Media Let Culture Wars Cloud 'American Idol' Win
After the winner of "American Idol" is crowned, the appropriate action is to congratulate the newly crowned Idol on his success. Yet on May 21 media focus was clearly elsewhere. That day, reports on all three networks' morning broadcasts, marveled at how Kris Allen beat Adam Lambert and gave unusual attention to contestants who did not win, but are still successful, leaving little doubt that these hosts and reporters believe something wasn't right about Allen's victory.
Allen and Lambert are very different. Allen, a married twenty-three year old, is a college student from Arkansas. He grew throughout the season as a performer and was often labeled as humble. Lambert, on the hand, was an edgy performer who has become known for his "guyliner," or extensive use of black eyeliner. Although he was a frontrunner and often praised by the judges, his sexuality was often questioned, especially after photos hit the Web in which he appeared to be kissing another man.
"American Idol" had a record number of votes cast - almost 100 million - on the May 20 season finale. There is no limit, however, on how many votes a viewer can cast. Maggie Rodriguez, of the CBS' "The Early Show" quipped that Allen won because his "mom must have voted 500, 000 times." But clearly, a lot more than Allen's mom loved his singing.
On ABC's "Good Morning America," Andrea Canning decided that Allen's winning was linked to Lambert's sexuality. ,"Was America not ready for it's first-perhaps- gay idol?" she asked. Here colleague Sam Champion at least congratulated Allen, and then went out to point out former Idol contestants such as Jennifer Hudson, Chris Daughtry, and Clay Aiken, didn't win but went on to enjoy successful singing careers. "Can 100 million people ever be wrong, and I mean seriously?" Champion said. "I know that Chris Allen won last night and that's great and we congratulate him, but some of the most successful performers to come out of Idol aren't even Idol winners."
"The Early Show" also pointed out many successful singers have emerged after not being crowned "American Idol." Chris Jansing of "Today" stated, "coming in second may not be so bad after all."
As for the print media, it did its part in promoting the cultural divide angle of Allen's win.
The Associated Press headlined its article "Shocker: Kris Allen takes 'American Idol' title." Picking up the theme Newsweek's Ramin Satoodeh hit last week in a "Pop Vox" blog post on the Christian influence in "Idol" voting, AP's Lynn Elber said Allen was "downright conservative when compared to Lambert's elaborate staging and wardrobe choices. Allen is a married college student - his wife was often on hand to root for him - and has worked as a church worship leader." Lambert, on the other hand, has "largely kept his personal life under wraps, saying 'I know who I am' when asked about it."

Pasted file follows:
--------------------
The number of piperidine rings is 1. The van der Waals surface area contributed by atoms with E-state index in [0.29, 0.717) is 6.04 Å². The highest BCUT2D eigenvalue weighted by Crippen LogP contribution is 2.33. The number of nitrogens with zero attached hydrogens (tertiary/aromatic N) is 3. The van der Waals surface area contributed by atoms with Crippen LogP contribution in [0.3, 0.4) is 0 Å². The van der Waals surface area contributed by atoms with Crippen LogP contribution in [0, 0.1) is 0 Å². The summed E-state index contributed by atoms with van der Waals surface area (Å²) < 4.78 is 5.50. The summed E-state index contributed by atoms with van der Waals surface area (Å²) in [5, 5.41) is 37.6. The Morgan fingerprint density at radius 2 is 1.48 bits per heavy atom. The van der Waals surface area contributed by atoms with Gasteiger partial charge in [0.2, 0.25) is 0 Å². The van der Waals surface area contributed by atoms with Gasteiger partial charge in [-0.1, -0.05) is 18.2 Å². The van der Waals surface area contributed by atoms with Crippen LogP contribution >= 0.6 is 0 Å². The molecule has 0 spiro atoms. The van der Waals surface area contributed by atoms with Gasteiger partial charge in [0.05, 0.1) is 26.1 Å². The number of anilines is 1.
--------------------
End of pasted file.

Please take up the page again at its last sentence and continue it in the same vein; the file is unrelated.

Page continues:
Elber also noted, "it turned out that 'Idol' viewers could embrace a gifted performer like Lambert, one who sported black nail polish and bold self-assurance, only to a point." Elber also addressed the ensuing firestorm over allegations of anti-gay bias, reporting, "Backstage, Lambert was asked about how his second-place finish would be interpreted online. "The blogs have a lot of opinions, don't they?" he said, smiling and looking relaxed.
The Washington Post's Lisa de Moraes, echoed Elber: "Lambert, on the other hand, hails from Los Angeles by way of San Diego, was in the cast of "Wicked" and doesn't talk much about his personal life. But expect the "is-he-or-isn't-he?" chatter about Lambert to explode today into a full-on debate about whether the vote reflects gay bias."
Back at Newsweek, Setoodeh's latest post examined what he called "The Christian factor" and "The gay factor" in Allen's win, despite admitting that " "maybe Kris is the more deserving American Idol after all."
Of the Christian factor, Setoodah wrote:
You could say - as many of you have in the comments - that religion is an irrelevant criterion for judging a singing competition. But the fact remains that Idol is one of TV's most family-friendly shows, and it draws a large number of Christian viewers. Five out of seven of the past Idol winners have been very vocal about their Christian faith. Kris Allen had the edge here.
And of the "gay factor":
Adam Lambert hasn't talked about his sexuality publicly, but TV Guide reported that he was "openly gay,"...and there are photos circulating online of someone who looks like him kissing another guy. This shouldn't be an issue in 2009. But if you've read any of online chatter about Idol this year, you know that sadly, there's still plenty of hate out there. Adam has millions of fans, and it looked like he could strike an emphatic blow against homophobia, much the same way that Obama broke through the race barrier when he became the country's first black president. But his ambiguous sexuality still cost Adam votes.
Ken Levine, an Emmy-winning producer, director and writer slammed "Idol" voters for their un-originality. He wrote for The Huffington Post,"This country is not yet ready to crown a young man who looks like Liza Minnelli their next American Idol. Not that Kris didn't deserve it but clearly Adam was the more interesting, original choice."
Alessandra Stanley, TV critic at The New York Times, also took her shots at "Idol" voters. She labeled viewers "too conformist to anoint a sassy, androgynous individualist," and derided their taste in pop music as "conventional."
The media usually love stories of underdogs triumphing over the favorite. But in this case, they can barely manage a few half-hearted congratulations before espousing their theories of "hate" and "homophobia" in the land of the "race barrier."
CMI intern Sarah Knoploh shared the byline on this report.